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On 'World Day of Remembrance,' families to honor victims of traffic collisions

On a sunny morning in July 2021, Laura Shinn said goodbye to her husband, Steve, got on her bike and began riding from her home downtown to San Diego State University, where she worked as an architect and campus planner.

The ride took her up Pershing Drive, an arterial road through Balboa Park. A driver who was going the legal speed limit at the time — 50 mph — veered into the painted bike lane and struck her from behind.

"He hit her so hard that she was actually ripped out of her shoes that were clipped into the bike," Steve Shinn said. "We were always very careful in our cycling, and had helmets and lights and safety gear and mirrors that we could see behind us. But all of that wasn't enough."


Laura Shinn died that day at 57.

"We did everything together, we were in the same profession," Steve Shinn said. "I realized with her loss, that it was like losing half of me."

Shinn will be one of several speakers at a vigil outside City Hall on Friday evening to mark World Day of Remembrance for Road Traffic Victims. The event is being organized by Families for Safe Streets San Diego, made up of people who have lost loved ones to traffic violence.

Among their requests to Mayor Todd Gloria is a commitment to install 75 miles of protected bike lanes in the coming fiscal year, which starts on July 1. That would represent a massive increase from the status quo.

"The response has still been mostly supportive in terms of words, but not a lot of action," Shinn said of city leadership. "I understand we have tight budgets. But at the same time, when we have plans in place and goals in place and we're not following through on those, I think the city needs to do more."


Eight years ago, the San Diego City Council signed on to Vision Zero, a campaign to end all traffic deaths and serious injuries. The council gave itself until 2025 to achieve that goal.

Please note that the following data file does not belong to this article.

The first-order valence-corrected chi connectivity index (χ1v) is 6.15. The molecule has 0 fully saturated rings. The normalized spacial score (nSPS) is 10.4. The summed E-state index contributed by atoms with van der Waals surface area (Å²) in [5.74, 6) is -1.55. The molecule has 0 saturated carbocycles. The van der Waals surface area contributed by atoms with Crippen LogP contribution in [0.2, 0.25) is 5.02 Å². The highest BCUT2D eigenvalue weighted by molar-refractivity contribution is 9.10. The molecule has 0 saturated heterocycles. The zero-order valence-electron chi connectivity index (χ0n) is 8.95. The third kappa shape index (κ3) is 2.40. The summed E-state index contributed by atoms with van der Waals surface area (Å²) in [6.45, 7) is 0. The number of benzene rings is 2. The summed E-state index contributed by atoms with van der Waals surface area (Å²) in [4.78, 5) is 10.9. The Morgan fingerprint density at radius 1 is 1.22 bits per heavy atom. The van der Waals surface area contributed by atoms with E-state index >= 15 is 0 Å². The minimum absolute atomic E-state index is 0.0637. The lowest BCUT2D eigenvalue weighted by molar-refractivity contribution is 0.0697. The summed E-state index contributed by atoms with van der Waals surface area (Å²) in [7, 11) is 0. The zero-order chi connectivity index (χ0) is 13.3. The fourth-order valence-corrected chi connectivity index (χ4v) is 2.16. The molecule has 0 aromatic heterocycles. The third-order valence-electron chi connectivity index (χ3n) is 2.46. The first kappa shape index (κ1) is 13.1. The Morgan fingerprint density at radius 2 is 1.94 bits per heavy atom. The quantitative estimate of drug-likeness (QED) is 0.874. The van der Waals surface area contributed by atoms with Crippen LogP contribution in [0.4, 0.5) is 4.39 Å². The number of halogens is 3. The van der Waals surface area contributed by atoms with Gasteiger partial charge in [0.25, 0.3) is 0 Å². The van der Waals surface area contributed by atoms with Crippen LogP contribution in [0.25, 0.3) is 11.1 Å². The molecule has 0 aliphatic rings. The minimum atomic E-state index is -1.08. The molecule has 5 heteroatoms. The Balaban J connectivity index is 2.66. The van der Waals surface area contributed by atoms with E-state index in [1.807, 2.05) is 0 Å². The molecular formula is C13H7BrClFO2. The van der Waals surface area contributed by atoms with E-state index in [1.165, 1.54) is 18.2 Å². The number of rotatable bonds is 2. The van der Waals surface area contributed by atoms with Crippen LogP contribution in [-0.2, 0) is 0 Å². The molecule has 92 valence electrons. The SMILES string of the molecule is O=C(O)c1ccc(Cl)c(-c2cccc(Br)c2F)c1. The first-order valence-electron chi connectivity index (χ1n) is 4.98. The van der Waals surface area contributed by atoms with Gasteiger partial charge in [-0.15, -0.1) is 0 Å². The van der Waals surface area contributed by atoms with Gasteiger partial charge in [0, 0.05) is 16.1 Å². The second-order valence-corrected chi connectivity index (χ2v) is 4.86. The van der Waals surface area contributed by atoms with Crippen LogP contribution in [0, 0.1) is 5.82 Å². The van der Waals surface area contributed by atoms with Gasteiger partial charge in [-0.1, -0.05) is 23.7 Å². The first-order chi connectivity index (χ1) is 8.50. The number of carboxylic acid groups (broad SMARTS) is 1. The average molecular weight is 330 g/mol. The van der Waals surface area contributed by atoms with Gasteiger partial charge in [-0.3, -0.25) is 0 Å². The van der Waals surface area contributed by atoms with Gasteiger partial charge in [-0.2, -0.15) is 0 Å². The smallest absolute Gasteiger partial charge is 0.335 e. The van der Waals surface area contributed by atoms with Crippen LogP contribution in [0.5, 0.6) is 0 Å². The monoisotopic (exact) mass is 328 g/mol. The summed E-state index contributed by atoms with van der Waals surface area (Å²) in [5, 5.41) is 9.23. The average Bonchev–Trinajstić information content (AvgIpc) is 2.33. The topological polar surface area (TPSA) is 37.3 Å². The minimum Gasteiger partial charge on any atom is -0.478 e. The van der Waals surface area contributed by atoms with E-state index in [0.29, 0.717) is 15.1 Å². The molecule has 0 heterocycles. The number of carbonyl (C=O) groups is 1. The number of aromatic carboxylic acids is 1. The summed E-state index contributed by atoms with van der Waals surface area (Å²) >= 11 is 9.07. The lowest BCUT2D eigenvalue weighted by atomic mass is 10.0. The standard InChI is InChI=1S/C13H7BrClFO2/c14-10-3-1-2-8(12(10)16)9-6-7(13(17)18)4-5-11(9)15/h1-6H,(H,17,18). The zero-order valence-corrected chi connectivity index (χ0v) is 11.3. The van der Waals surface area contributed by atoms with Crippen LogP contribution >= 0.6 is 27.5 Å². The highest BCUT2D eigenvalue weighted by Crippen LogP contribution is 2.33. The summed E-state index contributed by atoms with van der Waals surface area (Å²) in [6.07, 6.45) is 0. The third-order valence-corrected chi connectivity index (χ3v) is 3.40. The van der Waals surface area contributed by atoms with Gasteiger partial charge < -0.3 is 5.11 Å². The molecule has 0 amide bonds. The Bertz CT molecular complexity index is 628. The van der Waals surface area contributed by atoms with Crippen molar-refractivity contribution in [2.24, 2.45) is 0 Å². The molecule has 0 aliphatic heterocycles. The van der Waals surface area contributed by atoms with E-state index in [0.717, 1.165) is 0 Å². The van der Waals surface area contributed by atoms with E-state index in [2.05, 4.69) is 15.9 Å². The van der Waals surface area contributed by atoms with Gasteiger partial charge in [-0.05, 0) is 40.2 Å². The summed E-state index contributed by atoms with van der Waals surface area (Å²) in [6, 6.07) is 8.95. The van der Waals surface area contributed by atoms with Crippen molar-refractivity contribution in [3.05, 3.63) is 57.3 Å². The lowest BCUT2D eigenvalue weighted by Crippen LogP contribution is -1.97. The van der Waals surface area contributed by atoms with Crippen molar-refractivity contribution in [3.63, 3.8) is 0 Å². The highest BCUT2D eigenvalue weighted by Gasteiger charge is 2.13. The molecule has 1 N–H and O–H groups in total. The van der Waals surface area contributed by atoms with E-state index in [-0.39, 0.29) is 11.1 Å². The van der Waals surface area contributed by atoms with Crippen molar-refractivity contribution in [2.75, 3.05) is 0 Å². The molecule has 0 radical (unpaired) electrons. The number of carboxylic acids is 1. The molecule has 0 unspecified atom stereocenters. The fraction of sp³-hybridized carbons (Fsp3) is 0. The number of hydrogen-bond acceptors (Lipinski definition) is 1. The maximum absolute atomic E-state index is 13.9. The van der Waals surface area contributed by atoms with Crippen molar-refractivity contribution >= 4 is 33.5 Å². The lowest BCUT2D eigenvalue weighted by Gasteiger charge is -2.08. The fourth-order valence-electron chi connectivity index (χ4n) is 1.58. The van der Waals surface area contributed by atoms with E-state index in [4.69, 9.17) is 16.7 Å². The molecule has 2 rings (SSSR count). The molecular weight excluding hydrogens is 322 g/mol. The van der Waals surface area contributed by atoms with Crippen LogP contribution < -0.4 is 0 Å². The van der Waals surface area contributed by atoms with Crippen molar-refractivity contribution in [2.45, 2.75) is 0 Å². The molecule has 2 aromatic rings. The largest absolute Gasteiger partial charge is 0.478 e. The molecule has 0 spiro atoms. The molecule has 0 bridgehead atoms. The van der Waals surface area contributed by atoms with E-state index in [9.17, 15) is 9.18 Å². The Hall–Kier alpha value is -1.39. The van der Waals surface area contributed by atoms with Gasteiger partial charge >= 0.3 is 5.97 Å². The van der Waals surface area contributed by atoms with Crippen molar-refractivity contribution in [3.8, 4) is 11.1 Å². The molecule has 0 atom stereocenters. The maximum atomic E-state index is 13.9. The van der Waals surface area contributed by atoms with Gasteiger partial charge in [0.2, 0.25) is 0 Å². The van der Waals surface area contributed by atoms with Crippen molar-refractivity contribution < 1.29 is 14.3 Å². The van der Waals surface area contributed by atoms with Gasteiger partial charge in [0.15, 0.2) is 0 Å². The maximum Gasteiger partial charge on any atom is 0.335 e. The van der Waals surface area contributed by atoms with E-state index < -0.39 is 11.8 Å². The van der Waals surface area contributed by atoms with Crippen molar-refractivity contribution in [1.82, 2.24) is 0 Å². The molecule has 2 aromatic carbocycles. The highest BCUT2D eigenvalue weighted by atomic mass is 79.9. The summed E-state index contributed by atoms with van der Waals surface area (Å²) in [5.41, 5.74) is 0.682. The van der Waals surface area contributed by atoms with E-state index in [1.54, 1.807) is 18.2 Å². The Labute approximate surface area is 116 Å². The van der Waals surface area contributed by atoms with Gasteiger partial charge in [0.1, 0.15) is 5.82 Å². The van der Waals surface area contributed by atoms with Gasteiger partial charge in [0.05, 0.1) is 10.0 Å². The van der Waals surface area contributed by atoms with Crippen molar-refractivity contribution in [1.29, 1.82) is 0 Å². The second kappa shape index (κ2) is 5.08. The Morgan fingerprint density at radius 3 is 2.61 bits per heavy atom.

Gloria, then a city councilmember, voiced strong support. He also questioned whether city engineers were as committed to ending traffic deaths as he was.

"I think it would be important and beneficial for the folks who are actually designing our streets … to be here to say that they stand in solidarity with this council and with members of the public to achieving this goal," Gloria said at a Council meeting on Oct. 27, 2015.

Gloria is now mayor, and all the city's traffic engineers report to him. Yet safe streets advocates said his Transportation Department continues to pursue projects, such as the addition of a fourth travel lane to Grape Street in Little Italy, that prioritize vehicle speeds over pedestrian safety.

Gloria told KPBS he wants the design of San Diego streets to put safety first, and that the number of people dying in traffic collisions each year is "unacceptable."

"I grieve for them, and for every San Diegan that's been impacted by traffic violence," Gloria said. "We need to balance our system to take into consideration the needs, particularly the safety needs, of pedestrians, cyclists, transit users and others. And the projects that are happening all across the city are trying to achieve that particular balance."

Gloria added: "We don't always get it right."

With the city's Vision Zero deadline of 2025 just over one year away, the death toll on San Diego streets is essentially unchanged. Two people died in collisions on Thursday, bringing the number of traffic deaths in 2023 to at least 50, according to city data. In 2022, at least 53 people died in collisions in the same time period.

Steve Shinn acknowledged that some streets are getting safety improvements, such as the protected bike lanes that are under construction on Pershing Drive where his wife was killed. But he lamented the fact that the project faced years of delays due to disagreements between city engineers and the county transportation agency, SANDAG.

Two months after his wife's death, 34-year-old Johnny Sepulveda was killed by a driver while he was riding a scooter up Pershing Drive.

"It's just discouraging that it actually took two deaths to get the city and SANDAG to step up and start to make the improvements that were slated to already be done, that could have saved both of those people," Shinn said.

KPBS has created a public safety coverage policy to guide decisions on what stories we prioritize, as well as whose narratives we need to include to tell complete stories that best serve our audiences. This policy was shaped through months of training with the Poynter Institute and feedback from the community. You can read the full policy here.